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Homework Help: Finding velocity and work of a collision

  1. Oct 27, 2016 #1
    1. The problem statement, all variables and given/known data
    Two 2.5 kg bodies, A and B, collide. The velocities before the collision are ##\vec{v}_A = \left( 50 \hat{i} + 50 \hat{j} \right)~m/s## and ##\vec{v}_B = \left( 38 \hat{i} + 2.3 \hat{j} \right)~m/s##. After the collision, ##\vec{v}'_A = \left( 10 \hat{i} + 9.4 \hat{j} \right)~m/s##. What are (a) the x-component and (b) the y-component of the final velocity of B? (c) What is the change in the total kinetic energy (including sign)?

    2. Relevant equations

    3. The attempt at a solution
    So i decoupled the x and y components and found the components of the velocity of B seperately
    For x
    v_x=78 m/s

    For y
    v_y=42.9 m/s

    I then stayed with the decoupled approach to find the work done in each direction
    for x:
    initial KE= 1.25*50^2+1.25*38^2=4930J
    final KE= 1.25*10^2+1.25*78^2=7730J

    for y:
    initial KE= 1.25*50^2+1.25*2.3^2= 3131.61J
    final KE= 1.25*9.4^2+1.25*42.9^2=2410.96J

    Subtracted the initial KE from final KE to find work (ignore the unnecessary parentheses as they give me a sense of organization)
    2080.35 J
    This cannot be right can it? How can the system gain KE?
    Last edited by a moderator: Oct 27, 2016
  2. jcsd
  3. Oct 27, 2016 #2
    It seems like the velocities haven't shown up. Here is a direct screenshot of the problem:
    Phy 1.PNG Phy 1.PNG
  4. Oct 27, 2016 #3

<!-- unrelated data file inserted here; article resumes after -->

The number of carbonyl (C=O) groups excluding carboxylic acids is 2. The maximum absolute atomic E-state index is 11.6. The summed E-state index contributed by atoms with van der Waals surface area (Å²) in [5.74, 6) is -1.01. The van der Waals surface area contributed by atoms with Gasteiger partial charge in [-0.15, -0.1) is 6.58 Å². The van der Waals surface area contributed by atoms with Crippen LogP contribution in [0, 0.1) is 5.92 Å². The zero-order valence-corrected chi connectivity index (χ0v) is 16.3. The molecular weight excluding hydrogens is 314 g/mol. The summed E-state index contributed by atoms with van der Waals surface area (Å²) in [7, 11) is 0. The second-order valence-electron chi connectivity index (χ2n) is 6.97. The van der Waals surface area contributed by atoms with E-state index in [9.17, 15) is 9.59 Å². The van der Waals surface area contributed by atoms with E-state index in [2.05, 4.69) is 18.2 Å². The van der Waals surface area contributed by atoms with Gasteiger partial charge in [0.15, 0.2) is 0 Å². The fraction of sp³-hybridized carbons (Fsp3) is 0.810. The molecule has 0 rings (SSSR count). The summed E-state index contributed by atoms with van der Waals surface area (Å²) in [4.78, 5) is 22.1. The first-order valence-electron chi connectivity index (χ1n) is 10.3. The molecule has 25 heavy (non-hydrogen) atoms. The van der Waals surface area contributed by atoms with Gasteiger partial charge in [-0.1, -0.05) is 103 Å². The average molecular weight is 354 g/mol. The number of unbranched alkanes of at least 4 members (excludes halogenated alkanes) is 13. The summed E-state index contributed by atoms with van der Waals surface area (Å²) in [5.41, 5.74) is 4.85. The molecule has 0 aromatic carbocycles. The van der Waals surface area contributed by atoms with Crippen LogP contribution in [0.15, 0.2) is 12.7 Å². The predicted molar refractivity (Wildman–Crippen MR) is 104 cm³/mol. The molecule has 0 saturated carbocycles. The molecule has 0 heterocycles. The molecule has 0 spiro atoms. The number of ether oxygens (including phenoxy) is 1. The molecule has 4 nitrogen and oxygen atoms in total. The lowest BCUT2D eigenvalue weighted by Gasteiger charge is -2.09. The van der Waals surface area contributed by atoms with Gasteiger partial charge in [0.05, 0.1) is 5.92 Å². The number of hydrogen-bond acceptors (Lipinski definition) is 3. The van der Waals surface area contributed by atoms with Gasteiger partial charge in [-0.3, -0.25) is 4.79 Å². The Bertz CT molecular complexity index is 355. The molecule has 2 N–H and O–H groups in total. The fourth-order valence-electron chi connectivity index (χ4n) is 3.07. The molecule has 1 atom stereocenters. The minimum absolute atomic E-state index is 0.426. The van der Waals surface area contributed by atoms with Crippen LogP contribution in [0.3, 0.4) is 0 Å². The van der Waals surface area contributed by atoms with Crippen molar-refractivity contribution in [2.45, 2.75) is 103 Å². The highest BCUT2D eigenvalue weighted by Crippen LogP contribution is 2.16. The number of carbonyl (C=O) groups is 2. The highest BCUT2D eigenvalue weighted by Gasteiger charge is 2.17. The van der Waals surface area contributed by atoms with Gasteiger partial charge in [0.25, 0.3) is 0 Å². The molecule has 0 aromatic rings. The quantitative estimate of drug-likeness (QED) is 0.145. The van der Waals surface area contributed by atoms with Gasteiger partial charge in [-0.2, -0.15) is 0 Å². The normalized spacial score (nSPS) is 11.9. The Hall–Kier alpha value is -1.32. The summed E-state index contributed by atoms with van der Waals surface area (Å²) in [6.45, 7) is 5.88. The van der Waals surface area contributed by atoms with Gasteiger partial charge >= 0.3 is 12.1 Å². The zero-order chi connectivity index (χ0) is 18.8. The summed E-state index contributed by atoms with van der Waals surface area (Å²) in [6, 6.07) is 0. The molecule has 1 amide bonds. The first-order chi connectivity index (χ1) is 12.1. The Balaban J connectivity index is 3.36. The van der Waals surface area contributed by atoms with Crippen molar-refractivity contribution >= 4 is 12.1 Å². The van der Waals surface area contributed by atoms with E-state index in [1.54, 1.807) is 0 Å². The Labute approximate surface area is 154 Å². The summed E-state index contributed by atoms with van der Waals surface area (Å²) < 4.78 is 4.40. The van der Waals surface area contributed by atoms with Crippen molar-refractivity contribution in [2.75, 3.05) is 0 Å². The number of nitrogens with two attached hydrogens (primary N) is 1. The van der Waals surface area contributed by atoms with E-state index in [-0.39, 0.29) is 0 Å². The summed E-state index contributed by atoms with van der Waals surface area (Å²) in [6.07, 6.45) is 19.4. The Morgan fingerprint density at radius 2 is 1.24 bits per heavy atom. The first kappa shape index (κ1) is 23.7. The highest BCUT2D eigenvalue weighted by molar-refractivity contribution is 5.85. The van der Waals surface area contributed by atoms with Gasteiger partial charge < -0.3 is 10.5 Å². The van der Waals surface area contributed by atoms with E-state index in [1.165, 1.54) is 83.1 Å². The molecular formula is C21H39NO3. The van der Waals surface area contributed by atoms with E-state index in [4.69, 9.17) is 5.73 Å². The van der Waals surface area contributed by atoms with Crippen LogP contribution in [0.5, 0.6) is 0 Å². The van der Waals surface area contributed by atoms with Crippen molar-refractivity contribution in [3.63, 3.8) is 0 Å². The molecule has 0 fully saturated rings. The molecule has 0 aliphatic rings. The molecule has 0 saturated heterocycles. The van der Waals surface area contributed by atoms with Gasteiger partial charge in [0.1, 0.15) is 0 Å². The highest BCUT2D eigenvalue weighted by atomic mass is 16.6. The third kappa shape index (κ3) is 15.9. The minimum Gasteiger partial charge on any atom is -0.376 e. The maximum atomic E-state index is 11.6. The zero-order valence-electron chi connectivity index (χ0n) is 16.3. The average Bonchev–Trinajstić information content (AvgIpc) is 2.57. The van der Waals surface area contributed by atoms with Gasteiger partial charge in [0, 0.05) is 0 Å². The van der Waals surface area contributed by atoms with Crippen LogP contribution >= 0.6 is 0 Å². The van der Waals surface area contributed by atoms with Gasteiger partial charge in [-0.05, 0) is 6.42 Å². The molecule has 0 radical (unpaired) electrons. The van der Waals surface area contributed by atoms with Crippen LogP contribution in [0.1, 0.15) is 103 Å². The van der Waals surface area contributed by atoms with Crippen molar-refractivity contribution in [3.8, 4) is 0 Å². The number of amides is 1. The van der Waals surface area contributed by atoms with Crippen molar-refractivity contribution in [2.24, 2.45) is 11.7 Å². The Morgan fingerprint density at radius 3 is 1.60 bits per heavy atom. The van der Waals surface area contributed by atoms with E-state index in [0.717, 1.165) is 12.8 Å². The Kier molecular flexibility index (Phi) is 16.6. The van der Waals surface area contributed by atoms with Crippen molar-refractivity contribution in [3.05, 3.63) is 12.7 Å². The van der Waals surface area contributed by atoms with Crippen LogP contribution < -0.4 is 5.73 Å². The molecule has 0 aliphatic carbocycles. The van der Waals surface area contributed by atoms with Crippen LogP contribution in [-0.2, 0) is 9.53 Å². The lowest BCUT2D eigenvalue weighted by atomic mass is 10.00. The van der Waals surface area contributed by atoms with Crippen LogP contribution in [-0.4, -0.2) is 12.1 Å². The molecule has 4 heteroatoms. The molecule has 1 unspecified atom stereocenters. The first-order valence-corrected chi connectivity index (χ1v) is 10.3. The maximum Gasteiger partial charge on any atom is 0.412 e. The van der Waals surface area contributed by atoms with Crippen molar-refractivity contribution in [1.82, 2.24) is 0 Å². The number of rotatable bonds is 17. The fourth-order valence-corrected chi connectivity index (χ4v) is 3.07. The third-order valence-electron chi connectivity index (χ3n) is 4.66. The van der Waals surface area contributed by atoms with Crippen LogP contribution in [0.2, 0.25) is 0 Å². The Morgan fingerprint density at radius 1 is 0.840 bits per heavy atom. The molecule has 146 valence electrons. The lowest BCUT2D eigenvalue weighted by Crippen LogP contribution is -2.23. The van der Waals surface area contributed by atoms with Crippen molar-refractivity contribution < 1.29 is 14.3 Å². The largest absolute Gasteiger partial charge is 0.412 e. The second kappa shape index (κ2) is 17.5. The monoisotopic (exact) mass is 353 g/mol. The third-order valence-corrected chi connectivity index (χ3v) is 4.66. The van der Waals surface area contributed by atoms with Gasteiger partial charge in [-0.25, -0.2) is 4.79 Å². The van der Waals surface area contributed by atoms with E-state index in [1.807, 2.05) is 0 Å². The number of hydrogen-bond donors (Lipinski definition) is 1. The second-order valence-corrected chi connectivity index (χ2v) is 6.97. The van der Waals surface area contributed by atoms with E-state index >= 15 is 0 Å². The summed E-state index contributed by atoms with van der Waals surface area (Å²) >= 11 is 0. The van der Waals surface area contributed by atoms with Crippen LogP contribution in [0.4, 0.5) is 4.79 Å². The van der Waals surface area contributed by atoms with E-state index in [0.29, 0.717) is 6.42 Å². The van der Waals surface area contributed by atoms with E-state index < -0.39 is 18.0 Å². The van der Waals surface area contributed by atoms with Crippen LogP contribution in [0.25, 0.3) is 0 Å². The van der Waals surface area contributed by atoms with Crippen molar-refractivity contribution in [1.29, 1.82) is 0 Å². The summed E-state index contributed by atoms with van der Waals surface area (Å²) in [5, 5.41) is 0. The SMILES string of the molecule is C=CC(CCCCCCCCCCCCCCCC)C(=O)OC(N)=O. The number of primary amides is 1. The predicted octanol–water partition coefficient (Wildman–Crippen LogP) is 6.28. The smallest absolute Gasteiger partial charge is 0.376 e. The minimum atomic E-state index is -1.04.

This is a strange problem. How can you have object A moving in the +x direction at 50 m/s, and object B moving in the +x direction at 38 m/s, then, after the collision, object A is moving in the +x direction at only 10 m/s - unless energy was imparted to object A by some other means than the collision?

    One other possibility is that sometimes I just get confused when I look at some of these problems.
  5. Oct 27, 2016 #4
    The only way I can see that happening is if B has a larger mass than A, but it is stated that their mass are equal. Anyway I used the solutions and they were correct. Unless I am missing something, this is a very peculiar problem indeed.
  6. Oct 27, 2016 #5
    Even if B was infinite mass, the velocity of A could not change that much. If B was an infinite mass, and A and B had a perfectly elastic collision, A would bounce off of B with, at most, equal and opposite x component of the velocity. So since the difference is initially +12 m/s, the final difference would be -12 m/s - or an absolute velocity of (38-12) = 26 m/s.

    Maybe B had some type of explosive reactive armor. That must be it. :)
  7. Oct 27, 2016 #6


    User Avatar

    Staff: Mentor

    More prosaically, perhaps the problem's values were auto-generated by software (so everyone gets a unique question) and the author didn't put in sufficient reality checking.
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